TED: Steve Silberman: The forgotten history of autism

RADIO:

BBC Radio 4: Making History: Tom Holland, Andrea Wulf and Dr Paul Warde discuss issues from environmental history

PODCASTS:

Ottoman History Project: Islamic Hospitals in Medieval Egypt and the Levant

ANNOUNCEMENTS:

edX: Internet course: The Book Histories Across Time and Space

University of York: Medical History William Bynum Essay Prize

go fund me: Dr Claudia Alexander Memorial Fund for academic scholarships in STEM

UCL STS: CfP: Workshop: Technology, Environment and Modern Britain 27 April 2015

The Warburg Institute: Conference: Ptolemy’s Science of the Stars in the Middle Ages 5-7 November 2015

ICHST 2015: 25th International Congress of History of Science and Technology Rio de Janeiro 23-29 July 2017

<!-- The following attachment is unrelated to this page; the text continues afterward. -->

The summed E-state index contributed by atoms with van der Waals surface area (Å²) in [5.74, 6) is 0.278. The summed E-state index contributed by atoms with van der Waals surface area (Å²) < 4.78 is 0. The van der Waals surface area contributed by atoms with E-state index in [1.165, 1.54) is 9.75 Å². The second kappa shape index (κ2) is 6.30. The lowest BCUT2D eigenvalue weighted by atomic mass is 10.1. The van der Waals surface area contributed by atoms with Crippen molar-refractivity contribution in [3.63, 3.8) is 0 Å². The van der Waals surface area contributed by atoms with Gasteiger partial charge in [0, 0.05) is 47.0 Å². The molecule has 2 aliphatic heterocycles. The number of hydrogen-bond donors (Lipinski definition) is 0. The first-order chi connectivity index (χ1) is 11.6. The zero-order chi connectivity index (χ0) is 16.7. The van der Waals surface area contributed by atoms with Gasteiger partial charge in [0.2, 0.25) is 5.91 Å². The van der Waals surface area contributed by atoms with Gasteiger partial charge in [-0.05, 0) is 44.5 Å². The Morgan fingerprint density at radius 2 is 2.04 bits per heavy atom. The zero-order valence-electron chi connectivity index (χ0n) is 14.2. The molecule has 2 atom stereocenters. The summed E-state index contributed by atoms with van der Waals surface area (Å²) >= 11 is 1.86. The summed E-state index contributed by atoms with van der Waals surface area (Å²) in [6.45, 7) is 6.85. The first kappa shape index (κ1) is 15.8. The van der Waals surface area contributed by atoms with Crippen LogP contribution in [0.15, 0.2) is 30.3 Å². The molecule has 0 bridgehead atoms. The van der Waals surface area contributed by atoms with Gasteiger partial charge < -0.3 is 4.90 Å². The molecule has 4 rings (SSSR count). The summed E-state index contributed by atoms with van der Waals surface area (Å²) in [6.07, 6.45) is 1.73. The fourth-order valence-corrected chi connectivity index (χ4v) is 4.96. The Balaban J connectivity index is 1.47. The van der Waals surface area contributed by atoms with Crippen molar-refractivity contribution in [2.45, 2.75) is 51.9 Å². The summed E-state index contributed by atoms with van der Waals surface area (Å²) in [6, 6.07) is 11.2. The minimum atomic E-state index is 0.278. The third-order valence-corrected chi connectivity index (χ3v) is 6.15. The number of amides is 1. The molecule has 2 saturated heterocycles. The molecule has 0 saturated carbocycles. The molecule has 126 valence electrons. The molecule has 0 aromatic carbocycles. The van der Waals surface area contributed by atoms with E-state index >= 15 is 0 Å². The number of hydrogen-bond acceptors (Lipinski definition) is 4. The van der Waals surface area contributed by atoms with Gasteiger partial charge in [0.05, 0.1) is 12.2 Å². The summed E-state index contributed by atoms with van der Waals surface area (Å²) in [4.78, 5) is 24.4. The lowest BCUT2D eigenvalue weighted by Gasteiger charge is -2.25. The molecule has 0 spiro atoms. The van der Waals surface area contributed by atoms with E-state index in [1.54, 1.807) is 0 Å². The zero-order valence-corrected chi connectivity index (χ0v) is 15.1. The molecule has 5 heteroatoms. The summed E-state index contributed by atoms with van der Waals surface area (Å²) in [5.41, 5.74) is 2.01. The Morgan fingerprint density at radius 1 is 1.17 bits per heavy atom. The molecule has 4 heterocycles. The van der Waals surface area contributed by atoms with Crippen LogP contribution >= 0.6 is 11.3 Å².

Durham University: Where science and society meet: University Museums Group and University Museums in Scotland joint conference 23-24 September 2015

Royal Society: Open House Weekend History of Science Lecture Series 19-20 September 2015

The Birkbeck Trauma Project: Conference: Cultures of Harm in Institutions of Care: Historical and Contemporary Perspectives 15–16 April 2016

All Souls College Oxford: CfP: Charles Hutton (1737–1823): being mathematical in the Georgian period 17-18 December 2015

H-Sci-Med-Tech: CfP: Women and Science (Forum–Early Modern Women: An Interdisciplinary Journal)

H-Announce: Call for Contributions to a Special Issue of Environment and History on Parks and Gardens 31 December 2015

Macquarie University Sydney: CfP: Foreign Bodies, Intimate Ecologies: Transformations in Environmental History 11–13 February 2016

Ada Lovelace: Celebrating 200 years of a computer visionary: Student scholarship available for symposium

KOME: Call for articles in science studies

LOOKING FOR WORK:

The Royal Institution: Christmas Lectures Assistant

University of Leeds: Leeds Masters Scholarship Scheme

University of Warwick: Teaching Fellow in the History of Medicine

University of Nottingham: British Academy Fellowship for historical geography scholar

About thonyc

Aging freak who fell in love with the history of science and now resides mostly in the 16th century.